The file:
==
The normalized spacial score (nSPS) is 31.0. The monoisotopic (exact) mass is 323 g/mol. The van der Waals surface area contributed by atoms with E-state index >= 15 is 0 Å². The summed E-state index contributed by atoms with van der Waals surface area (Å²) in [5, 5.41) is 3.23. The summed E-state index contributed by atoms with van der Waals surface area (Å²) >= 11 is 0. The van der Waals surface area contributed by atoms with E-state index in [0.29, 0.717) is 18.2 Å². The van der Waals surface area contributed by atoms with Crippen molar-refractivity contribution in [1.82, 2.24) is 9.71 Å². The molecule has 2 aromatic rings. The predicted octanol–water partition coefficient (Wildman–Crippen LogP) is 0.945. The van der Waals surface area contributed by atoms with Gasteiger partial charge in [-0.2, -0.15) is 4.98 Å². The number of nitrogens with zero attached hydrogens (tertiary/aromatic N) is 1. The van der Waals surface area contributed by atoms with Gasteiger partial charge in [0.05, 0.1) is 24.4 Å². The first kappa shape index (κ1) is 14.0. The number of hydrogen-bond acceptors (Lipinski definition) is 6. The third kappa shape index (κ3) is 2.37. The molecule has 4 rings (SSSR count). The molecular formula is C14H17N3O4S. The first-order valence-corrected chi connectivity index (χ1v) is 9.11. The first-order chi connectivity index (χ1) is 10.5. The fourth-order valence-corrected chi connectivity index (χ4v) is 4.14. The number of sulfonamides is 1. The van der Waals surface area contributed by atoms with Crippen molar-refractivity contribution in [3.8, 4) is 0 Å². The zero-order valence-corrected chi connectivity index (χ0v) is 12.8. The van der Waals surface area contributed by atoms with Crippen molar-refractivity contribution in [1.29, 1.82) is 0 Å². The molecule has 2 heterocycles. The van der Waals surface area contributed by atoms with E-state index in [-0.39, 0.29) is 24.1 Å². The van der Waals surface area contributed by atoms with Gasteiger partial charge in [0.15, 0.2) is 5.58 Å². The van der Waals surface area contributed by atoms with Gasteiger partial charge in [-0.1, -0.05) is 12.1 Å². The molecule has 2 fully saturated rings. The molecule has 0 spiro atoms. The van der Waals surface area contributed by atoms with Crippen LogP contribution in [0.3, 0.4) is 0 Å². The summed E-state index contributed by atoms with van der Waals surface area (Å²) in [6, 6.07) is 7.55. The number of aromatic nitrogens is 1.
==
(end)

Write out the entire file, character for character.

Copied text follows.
The normalized spacial score (nSPS) is 31.0. The monoisotopic (exact) mass is 323 g/mol. The van der Waals surface area contributed by atoms with E-state index >= 15 is 0 Å². The summed E-state index contributed by atoms with van der Waals surface area (Å²) in [5, 5.41) is 3.23. The summed E-state index contributed by atoms with van der Waals surface area (Å²) >= 11 is 0. The van der Waals surface area contributed by atoms with E-state index in [0.29, 0.717) is 18.2 Å². The van der Waals surface area contributed by atoms with Crippen molar-refractivity contribution in [1.82, 2.24) is 9.71 Å². The molecule has 2 aromatic rings. The predicted octanol–water partition coefficient (Wildman–Crippen LogP) is 0.945. The van der Waals surface area contributed by atoms with Gasteiger partial charge in [-0.2, -0.15) is 4.98 Å². The number of nitrogens with zero attached hydrogens (tertiary/aromatic N) is 1. The van der Waals surface area contributed by atoms with Gasteiger partial charge in [0.05, 0.1) is 24.4 Å². The first kappa shape index (κ1) is 14.0. The number of hydrogen-bond acceptors (Lipinski definition) is 6. The third kappa shape index (κ3) is 2.37. The molecule has 4 rings (SSSR count). The molecular formula is C14H17N3O4S. The first-order valence-corrected chi connectivity index (χ1v) is 9.11. The first-order chi connectivity index (χ1) is 10.5. The fourth-order valence-corrected chi connectivity index (χ4v) is 4.14. The number of sulfonamides is 1. The van der Waals surface area contributed by atoms with Crippen molar-refractivity contribution in [3.8, 4) is 0 Å². The zero-order valence-corrected chi connectivity index (χ0v) is 12.8. The van der Waals surface area contributed by atoms with Crippen molar-refractivity contribution in [1.29, 1.82) is 0 Å². The molecule has 2 heterocycles. The van der Waals surface area contributed by atoms with E-state index in [-0.39, 0.29) is 24.1 Å². The van der Waals surface area contributed by atoms with Gasteiger partial charge in [0.15, 0.2) is 5.58 Å². The van der Waals surface area contributed by atoms with Gasteiger partial charge in [-0.1, -0.05) is 12.1 Å². The molecule has 2 fully saturated rings. The molecule has 0 spiro atoms. The van der Waals surface area contributed by atoms with Crippen LogP contribution in [0.3, 0.4) is 0 Å². The summed E-state index contributed by atoms with van der Waals surface area (Å²) in [6, 6.07) is 7.55. The number of aromatic nitrogens is 1.